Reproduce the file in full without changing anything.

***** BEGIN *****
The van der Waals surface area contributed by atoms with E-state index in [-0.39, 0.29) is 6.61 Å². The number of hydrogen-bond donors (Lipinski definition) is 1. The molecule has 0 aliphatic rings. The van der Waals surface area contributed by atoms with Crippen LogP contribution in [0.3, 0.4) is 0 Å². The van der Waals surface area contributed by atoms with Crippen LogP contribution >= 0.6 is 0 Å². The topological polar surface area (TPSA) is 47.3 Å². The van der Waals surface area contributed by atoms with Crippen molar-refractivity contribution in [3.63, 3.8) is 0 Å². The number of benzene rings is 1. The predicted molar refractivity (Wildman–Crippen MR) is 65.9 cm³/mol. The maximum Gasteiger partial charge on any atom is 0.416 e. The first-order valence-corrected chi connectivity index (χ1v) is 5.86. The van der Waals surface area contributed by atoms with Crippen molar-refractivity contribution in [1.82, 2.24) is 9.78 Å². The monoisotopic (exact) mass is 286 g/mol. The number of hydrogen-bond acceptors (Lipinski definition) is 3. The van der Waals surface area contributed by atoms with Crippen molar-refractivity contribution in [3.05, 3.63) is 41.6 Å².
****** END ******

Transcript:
The van der Waals surface area contributed by atoms with E-state index in [-0.39, 0.29) is 6.61 Å². The number of hydrogen-bond donors (Lipinski definition) is 1. The molecule has 0 aliphatic rings. The van der Waals surface area contributed by atoms with Crippen LogP contribution in [0.3, 0.4) is 0 Å². The van der Waals surface area contributed by atoms with Crippen LogP contribution >= 0.6 is 0 Å². The topological polar surface area (TPSA) is 47.3 Å². The van der Waals surface area contributed by atoms with Crippen molar-refractivity contribution in [3.63, 3.8) is 0 Å². The number of benzene rings is 1. The predicted molar refractivity (Wildman–Crippen MR) is 65.9 cm³/mol. The maximum Gasteiger partial charge on any atom is 0.416 e. The first-order valence-corrected chi connectivity index (χ1v) is 5.86. The van der Waals surface area contributed by atoms with Crippen molar-refractivity contribution in [1.82, 2.24) is 9.78 Å². The monoisotopic (exact) mass is 286 g/mol. The number of hydrogen-bond acceptors (Lipinski definition) is 3. The van der Waals surface area contributed by atoms with Crippen molar-refractivity contribution in [3.05, 3.63) is 41.6 Å².